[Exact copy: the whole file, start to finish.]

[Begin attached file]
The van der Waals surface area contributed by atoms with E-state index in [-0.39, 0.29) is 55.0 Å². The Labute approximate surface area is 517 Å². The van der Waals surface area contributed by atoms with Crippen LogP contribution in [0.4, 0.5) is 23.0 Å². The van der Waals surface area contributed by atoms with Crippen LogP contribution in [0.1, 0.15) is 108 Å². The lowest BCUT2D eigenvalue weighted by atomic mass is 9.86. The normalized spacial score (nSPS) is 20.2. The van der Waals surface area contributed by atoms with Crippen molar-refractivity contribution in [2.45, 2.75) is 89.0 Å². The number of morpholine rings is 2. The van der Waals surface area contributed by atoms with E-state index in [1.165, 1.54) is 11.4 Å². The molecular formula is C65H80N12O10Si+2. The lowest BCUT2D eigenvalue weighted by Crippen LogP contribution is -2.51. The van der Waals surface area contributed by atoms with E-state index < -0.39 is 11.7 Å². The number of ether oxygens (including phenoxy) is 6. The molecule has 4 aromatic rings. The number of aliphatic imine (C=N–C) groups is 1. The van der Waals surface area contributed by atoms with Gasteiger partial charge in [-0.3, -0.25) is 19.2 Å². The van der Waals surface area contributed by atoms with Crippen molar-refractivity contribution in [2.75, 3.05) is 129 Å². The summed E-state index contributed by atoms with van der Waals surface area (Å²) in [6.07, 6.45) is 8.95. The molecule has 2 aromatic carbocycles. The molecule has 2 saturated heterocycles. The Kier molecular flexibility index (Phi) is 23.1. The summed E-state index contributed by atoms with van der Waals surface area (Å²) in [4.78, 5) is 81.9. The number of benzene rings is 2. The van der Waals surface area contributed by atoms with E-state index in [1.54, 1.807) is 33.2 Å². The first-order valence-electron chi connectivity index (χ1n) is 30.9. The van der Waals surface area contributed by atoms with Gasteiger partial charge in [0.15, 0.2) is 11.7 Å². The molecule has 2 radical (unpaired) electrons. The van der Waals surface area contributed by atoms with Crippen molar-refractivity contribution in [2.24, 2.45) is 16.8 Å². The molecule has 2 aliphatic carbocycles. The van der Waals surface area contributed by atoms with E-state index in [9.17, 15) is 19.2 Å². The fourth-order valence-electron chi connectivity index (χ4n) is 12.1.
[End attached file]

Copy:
The van der Waals surface area contributed by atoms with E-state index in [-0.39, 0.29) is 55.0 Å². The Labute approximate surface area is 517 Å². The van der Waals surface area contributed by atoms with Crippen LogP contribution in [0.4, 0.5) is 23.0 Å². The van der Waals surface area contributed by atoms with Crippen LogP contribution in [0.1, 0.15) is 108 Å². The lowest BCUT2D eigenvalue weighted by atomic mass is 9.86. The normalized spacial score (nSPS) is 20.2. The van der Waals surface area contributed by atoms with Crippen molar-refractivity contribution in [2.45, 2.75) is 89.0 Å². The number of morpholine rings is 2. The van der Waals surface area contributed by atoms with E-state index in [1.165, 1.54) is 11.4 Å². The molecular formula is C65H80N12O10Si+2. The lowest BCUT2D eigenvalue weighted by Crippen LogP contribution is -2.51. The van der Waals surface area contributed by atoms with E-state index < -0.39 is 11.7 Å². The number of ether oxygens (including phenoxy) is 6. The molecule has 4 aromatic rings. The number of aliphatic imine (C=N–C) groups is 1. The van der Waals surface area contributed by atoms with Gasteiger partial charge in [-0.3, -0.25) is 19.2 Å². The van der Waals surface area contributed by atoms with Crippen molar-refractivity contribution in [2.75, 3.05) is 129 Å². The summed E-state index contributed by atoms with van der Waals surface area (Å²) in [6.07, 6.45) is 8.95. The molecule has 2 aromatic carbocycles. The molecule has 2 saturated heterocycles. The Kier molecular flexibility index (Phi) is 23.1. The summed E-state index contributed by atoms with van der Waals surface area (Å²) in [4.78, 5) is 81.9. The number of benzene rings is 2. The van der Waals surface area contributed by atoms with E-state index in [1.54, 1.807) is 33.2 Å². The first-order valence-electron chi connectivity index (χ1n) is 30.9. The van der Waals surface area contributed by atoms with Gasteiger partial charge in [0.15, 0.2) is 11.7 Å². The molecule has 2 radical (unpaired) electrons. The van der Waals surface area contributed by atoms with Crippen molar-refractivity contribution in [2.24, 2.45) is 16.8 Å². The molecule has 2 aliphatic carbocycles. The van der Waals surface area contributed by atoms with E-state index in [9.17, 15) is 19.2 Å². The fourth-order valence-electron chi connectivity index (χ4n) is 12.1.